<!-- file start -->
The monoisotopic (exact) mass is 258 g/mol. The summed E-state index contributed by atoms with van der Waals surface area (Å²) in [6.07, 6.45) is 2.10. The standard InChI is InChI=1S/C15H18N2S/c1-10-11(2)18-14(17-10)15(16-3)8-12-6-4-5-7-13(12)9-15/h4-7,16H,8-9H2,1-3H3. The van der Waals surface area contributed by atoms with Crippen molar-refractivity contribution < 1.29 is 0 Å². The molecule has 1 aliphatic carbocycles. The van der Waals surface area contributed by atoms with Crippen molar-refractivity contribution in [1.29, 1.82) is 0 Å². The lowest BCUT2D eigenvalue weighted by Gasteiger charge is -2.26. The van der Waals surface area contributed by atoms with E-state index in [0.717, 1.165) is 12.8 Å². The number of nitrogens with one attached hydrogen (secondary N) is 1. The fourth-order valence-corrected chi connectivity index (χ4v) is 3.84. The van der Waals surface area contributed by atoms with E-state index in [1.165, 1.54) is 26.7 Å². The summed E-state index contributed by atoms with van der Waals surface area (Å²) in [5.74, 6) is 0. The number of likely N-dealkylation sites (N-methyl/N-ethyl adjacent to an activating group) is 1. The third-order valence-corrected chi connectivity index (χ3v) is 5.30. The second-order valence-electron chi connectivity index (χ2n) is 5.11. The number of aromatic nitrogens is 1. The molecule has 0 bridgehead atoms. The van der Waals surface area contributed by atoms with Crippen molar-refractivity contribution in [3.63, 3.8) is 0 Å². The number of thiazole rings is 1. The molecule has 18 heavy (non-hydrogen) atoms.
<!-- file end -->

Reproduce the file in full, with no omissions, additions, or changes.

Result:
The monoisotopic (exact) mass is 258 g/mol. The summed E-state index contributed by atoms with van der Waals surface area (Å²) in [6.07, 6.45) is 2.10. The standard InChI is InChI=1S/C15H18N2S/c1-10-11(2)18-14(17-10)15(16-3)8-12-6-4-5-7-13(12)9-15/h4-7,16H,8-9H2,1-3H3. The van der Waals surface area contributed by atoms with Crippen molar-refractivity contribution < 1.29 is 0 Å². The molecule has 1 aliphatic carbocycles. The van der Waals surface area contributed by atoms with Crippen molar-refractivity contribution in [1.29, 1.82) is 0 Å². The lowest BCUT2D eigenvalue weighted by Gasteiger charge is -2.26. The van der Waals surface area contributed by atoms with E-state index in [0.717, 1.165) is 12.8 Å². The number of nitrogens with one attached hydrogen (secondary N) is 1. The fourth-order valence-corrected chi connectivity index (χ4v) is 3.84. The van der Waals surface area contributed by atoms with E-state index in [1.165, 1.54) is 26.7 Å². The summed E-state index contributed by atoms with van der Waals surface area (Å²) in [5.74, 6) is 0. The number of likely N-dealkylation sites (N-methyl/N-ethyl adjacent to an activating group) is 1. The third-order valence-corrected chi connectivity index (χ3v) is 5.30. The second-order valence-electron chi connectivity index (χ2n) is 5.11. The number of aromatic nitrogens is 1. The molecule has 0 bridgehead atoms. The van der Waals surface area contributed by atoms with Crippen molar-refractivity contribution in [3.63, 3.8) is 0 Å². The number of thiazole rings is 1. The molecule has 18 heavy (non-hydrogen) atoms.